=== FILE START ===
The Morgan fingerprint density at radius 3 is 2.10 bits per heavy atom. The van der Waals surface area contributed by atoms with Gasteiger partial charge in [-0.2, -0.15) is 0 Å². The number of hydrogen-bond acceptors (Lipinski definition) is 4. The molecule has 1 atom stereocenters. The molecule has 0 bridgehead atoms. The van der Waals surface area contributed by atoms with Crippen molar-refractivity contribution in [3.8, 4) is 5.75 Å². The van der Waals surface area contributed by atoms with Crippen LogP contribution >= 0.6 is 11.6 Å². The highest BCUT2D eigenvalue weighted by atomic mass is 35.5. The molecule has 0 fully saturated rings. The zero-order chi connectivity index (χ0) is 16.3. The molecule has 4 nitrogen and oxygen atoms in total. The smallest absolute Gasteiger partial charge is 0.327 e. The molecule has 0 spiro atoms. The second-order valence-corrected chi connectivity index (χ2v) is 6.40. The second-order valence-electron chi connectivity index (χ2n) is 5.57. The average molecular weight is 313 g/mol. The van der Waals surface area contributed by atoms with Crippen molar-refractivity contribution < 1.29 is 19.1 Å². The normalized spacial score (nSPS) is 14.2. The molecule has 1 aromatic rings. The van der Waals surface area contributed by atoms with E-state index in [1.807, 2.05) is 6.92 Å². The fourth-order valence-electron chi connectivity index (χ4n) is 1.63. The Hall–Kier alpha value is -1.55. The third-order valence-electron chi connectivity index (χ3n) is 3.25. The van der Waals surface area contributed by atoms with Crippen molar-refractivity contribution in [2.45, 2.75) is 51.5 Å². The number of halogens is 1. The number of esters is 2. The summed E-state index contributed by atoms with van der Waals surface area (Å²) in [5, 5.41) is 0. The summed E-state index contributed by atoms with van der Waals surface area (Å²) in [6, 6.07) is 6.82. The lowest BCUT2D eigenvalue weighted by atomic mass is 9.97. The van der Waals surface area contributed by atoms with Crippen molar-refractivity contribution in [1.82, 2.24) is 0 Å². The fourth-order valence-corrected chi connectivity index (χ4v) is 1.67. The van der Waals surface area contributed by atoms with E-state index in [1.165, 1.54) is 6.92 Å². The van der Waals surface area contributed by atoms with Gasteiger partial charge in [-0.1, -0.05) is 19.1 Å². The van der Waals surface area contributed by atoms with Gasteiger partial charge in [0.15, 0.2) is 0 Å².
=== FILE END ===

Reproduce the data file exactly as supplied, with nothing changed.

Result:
The Morgan fingerprint density at radius 3 is 2.10 bits per heavy atom. The van der Waals surface area contributed by atoms with Gasteiger partial charge in [-0.2, -0.15) is 0 Å². The number of hydrogen-bond acceptors (Lipinski definition) is 4. The molecule has 1 atom stereocenters. The molecule has 0 bridgehead atoms. The van der Waals surface area contributed by atoms with Crippen molar-refractivity contribution in [3.8, 4) is 5.75 Å². The van der Waals surface area contributed by atoms with Crippen LogP contribution >= 0.6 is 11.6 Å². The highest BCUT2D eigenvalue weighted by atomic mass is 35.5. The molecule has 0 fully saturated rings. The zero-order chi connectivity index (χ0) is 16.3. The molecule has 4 nitrogen and oxygen atoms in total. The smallest absolute Gasteiger partial charge is 0.327 e. The molecule has 0 spiro atoms. The second-order valence-corrected chi connectivity index (χ2v) is 6.40. The second-order valence-electron chi connectivity index (χ2n) is 5.57. The average molecular weight is 313 g/mol. The van der Waals surface area contributed by atoms with Crippen molar-refractivity contribution < 1.29 is 19.1 Å². The normalized spacial score (nSPS) is 14.2. The molecule has 1 aromatic rings. The van der Waals surface area contributed by atoms with E-state index in [1.807, 2.05) is 6.92 Å². The fourth-order valence-electron chi connectivity index (χ4n) is 1.63. The Hall–Kier alpha value is -1.55. The third-order valence-electron chi connectivity index (χ3n) is 3.25. The van der Waals surface area contributed by atoms with Crippen molar-refractivity contribution in [2.45, 2.75) is 51.5 Å². The number of halogens is 1. The number of esters is 2. The summed E-state index contributed by atoms with van der Waals surface area (Å²) in [5, 5.41) is 0. The summed E-state index contributed by atoms with van der Waals surface area (Å²) in [6, 6.07) is 6.82. The lowest BCUT2D eigenvalue weighted by atomic mass is 9.97. The van der Waals surface area contributed by atoms with Crippen molar-refractivity contribution in [1.82, 2.24) is 0 Å². The fourth-order valence-corrected chi connectivity index (χ4v) is 1.67. The van der Waals surface area contributed by atoms with E-state index in [1.165, 1.54) is 6.92 Å². The van der Waals surface area contributed by atoms with Gasteiger partial charge in [-0.1, -0.05) is 19.1 Å². The van der Waals surface area contributed by atoms with Gasteiger partial charge in [0.15, 0.2) is 0 Å².